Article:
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Best Recovery Methods For Common Cycling injuries

Cycling is becoming an increasingly popular sport for children and adults. Unfortunately, some cyclists experience injuries. The most common cycling injuries are shown below, along with methods of recovery.

Blisters occur when clothing rubs against the skin for extended periods of time. For cyclists, this usually happens due to poorly fitting shoes and socks, or the way they pedal the bike. However, they are easily treated and heal within a few days.

First you must decide whether or not to drain the blister. Ideally, blisters are best left alone to heal by themselves. But if you find walking painful, you should drain it. To do this, first take a clean sterilised needle and gently insert it into the side of the blister, as close to the skin as possible. Then allow the fluid inside the blister to drain. Do not remove the skin covering it, as this will open the wound up to infection. Apply antiseptic.

It is best to allow the blister to heal in the open air as this will allow it to dry out and speed up recovery. But if you must continue cycling, apply a clean plaster over the injury and replace as necessary.

You could try preventing blisters in problem areas of the foot by wearing Blister Plasters such as the Footmedics Self Adhesive Gel Pads. They help to reduce friction and provide cushioned relief where you need it.

Sprains and Strains
Cyclists can suffer from sprains and strains in lots of different places, including the ankles, knees, shoulders, hips or wrists. Within the first 48-72 hours, sprains should be kept elevated with ice applied for ten minutes every two hours, but remember that ice should never be applied directly to the skin, or whilst sleeping. Ideally, wrap crushed ice in a towel before holding it against the injury. A bandage wrapped snugly, but not so tight as to restrict blood flow helps to reduce swelling and allows mobility of the joint. You can use an elastic, crepe or tubular bandage.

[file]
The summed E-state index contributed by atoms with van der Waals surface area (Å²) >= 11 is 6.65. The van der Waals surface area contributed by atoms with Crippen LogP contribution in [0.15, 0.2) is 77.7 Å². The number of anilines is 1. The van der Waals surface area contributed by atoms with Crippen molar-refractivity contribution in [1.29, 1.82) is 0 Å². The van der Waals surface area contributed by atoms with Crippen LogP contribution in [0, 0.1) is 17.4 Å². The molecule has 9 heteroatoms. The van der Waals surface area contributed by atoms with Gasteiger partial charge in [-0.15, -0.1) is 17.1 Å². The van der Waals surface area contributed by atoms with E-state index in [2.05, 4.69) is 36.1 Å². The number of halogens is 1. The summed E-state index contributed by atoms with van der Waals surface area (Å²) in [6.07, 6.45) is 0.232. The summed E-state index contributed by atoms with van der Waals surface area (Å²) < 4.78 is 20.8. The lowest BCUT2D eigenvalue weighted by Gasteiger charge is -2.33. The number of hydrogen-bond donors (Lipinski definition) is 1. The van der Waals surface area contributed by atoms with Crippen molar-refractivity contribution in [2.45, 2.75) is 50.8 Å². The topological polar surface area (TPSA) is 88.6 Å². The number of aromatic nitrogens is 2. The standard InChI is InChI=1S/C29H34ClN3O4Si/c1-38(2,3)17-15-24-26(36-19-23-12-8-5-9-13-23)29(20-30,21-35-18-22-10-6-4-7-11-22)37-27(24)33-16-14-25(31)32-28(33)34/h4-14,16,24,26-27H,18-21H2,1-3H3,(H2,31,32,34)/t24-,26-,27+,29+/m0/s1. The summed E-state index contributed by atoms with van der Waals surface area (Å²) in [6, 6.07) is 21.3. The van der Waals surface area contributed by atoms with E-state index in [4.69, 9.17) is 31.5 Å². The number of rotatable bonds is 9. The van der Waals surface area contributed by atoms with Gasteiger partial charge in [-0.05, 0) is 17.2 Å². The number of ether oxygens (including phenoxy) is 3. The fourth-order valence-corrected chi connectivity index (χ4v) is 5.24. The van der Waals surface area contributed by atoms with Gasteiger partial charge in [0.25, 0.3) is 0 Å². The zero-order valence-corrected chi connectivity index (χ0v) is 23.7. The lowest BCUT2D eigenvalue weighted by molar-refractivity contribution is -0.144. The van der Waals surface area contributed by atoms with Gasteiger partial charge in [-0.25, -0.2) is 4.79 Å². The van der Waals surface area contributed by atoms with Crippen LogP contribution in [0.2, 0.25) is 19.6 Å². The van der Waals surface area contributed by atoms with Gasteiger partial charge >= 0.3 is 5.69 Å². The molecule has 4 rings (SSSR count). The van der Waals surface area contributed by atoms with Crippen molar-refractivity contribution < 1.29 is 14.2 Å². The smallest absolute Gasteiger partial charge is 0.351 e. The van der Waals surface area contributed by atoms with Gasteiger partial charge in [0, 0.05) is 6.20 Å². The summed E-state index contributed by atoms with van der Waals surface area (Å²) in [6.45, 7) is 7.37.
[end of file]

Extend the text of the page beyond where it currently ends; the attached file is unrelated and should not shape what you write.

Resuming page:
Abrasions and Road Rash
This type of injury occurs during a fall. The first thing you should check for is deep cuts that might contain debris such as grit and dirt; these need to be cleaned by a medical professional. If most of the abrasions look shallow, you can clean them yourself using soap and warm water. Apply antiseptic and a clean dressing. It is advisable that this dressing is changed every few days to keep the wounds from becoming infected.

Arch Pain
Pain in the arch of the foot, or plantar fasciitis is an inflammation of the tendon that connects the heel to the toes. If you suffer this after cycling the best advice is to go and see your local GP or Foot Health Practitioner who can prescribe anti-inflammatory medicine and orthotics for your shoes. This type of pain typically occurs in people who have high arches in the feet, therefore orthotics such as Equiflex Orthotics, are required to support the feet and help ease the pain. Stretching properly before exercise can also help prevent this kind of injury.

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